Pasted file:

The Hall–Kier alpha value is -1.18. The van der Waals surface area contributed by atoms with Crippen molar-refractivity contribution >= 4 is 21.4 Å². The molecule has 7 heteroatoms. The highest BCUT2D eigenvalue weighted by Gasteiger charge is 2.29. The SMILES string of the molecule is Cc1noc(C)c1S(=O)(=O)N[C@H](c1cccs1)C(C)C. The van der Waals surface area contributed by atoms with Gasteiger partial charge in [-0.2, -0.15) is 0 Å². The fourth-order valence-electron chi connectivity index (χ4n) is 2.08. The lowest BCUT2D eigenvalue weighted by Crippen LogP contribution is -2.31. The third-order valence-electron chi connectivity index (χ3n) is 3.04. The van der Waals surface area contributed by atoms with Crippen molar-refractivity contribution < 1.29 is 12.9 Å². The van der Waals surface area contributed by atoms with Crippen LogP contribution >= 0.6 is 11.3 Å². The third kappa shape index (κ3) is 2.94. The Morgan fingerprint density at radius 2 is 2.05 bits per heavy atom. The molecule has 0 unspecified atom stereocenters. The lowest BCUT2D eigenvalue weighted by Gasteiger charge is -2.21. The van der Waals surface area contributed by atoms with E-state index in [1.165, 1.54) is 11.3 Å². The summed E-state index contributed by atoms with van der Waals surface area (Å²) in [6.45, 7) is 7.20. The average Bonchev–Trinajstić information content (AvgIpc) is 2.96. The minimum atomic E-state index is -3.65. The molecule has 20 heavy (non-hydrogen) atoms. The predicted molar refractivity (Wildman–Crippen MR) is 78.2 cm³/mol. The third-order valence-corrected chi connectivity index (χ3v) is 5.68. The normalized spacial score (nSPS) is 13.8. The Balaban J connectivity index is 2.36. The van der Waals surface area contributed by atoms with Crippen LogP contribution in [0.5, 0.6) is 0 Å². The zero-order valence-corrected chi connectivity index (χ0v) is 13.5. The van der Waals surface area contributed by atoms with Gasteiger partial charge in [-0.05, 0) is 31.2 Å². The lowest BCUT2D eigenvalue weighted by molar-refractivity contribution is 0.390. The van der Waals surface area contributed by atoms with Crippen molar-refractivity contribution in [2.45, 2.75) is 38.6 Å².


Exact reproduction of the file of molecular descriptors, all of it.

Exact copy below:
The Hall–Kier alpha value is -1.18. The van der Waals surface area contributed by atoms with Crippen molar-refractivity contribution >= 4 is 21.4 Å². The molecule has 7 heteroatoms. The highest BCUT2D eigenvalue weighted by Gasteiger charge is 2.29. The SMILES string of the molecule is Cc1noc(C)c1S(=O)(=O)N[C@H](c1cccs1)C(C)C. The van der Waals surface area contributed by atoms with Gasteiger partial charge in [-0.2, -0.15) is 0 Å². The fourth-order valence-electron chi connectivity index (χ4n) is 2.08. The lowest BCUT2D eigenvalue weighted by Crippen LogP contribution is -2.31. The third-order valence-electron chi connectivity index (χ3n) is 3.04. The van der Waals surface area contributed by atoms with Crippen molar-refractivity contribution < 1.29 is 12.9 Å². The van der Waals surface area contributed by atoms with Crippen LogP contribution >= 0.6 is 11.3 Å². The third kappa shape index (κ3) is 2.94. The Morgan fingerprint density at radius 2 is 2.05 bits per heavy atom. The molecule has 0 unspecified atom stereocenters. The lowest BCUT2D eigenvalue weighted by Gasteiger charge is -2.21. The van der Waals surface area contributed by atoms with E-state index in [1.165, 1.54) is 11.3 Å². The summed E-state index contributed by atoms with van der Waals surface area (Å²) in [6.45, 7) is 7.20. The average Bonchev–Trinajstić information content (AvgIpc) is 2.96. The minimum atomic E-state index is -3.65. The molecule has 20 heavy (non-hydrogen) atoms. The predicted molar refractivity (Wildman–Crippen MR) is 78.2 cm³/mol. The third-order valence-corrected chi connectivity index (χ3v) is 5.68. The normalized spacial score (nSPS) is 13.8. The Balaban J connectivity index is 2.36. The van der Waals surface area contributed by atoms with Crippen LogP contribution in [0.5, 0.6) is 0 Å². The zero-order valence-corrected chi connectivity index (χ0v) is 13.5. The van der Waals surface area contributed by atoms with Gasteiger partial charge in [-0.05, 0) is 31.2 Å². The lowest BCUT2D eigenvalue weighted by molar-refractivity contribution is 0.390. The van der Waals surface area contributed by atoms with Crippen molar-refractivity contribution in [2.45, 2.75) is 38.6 Å².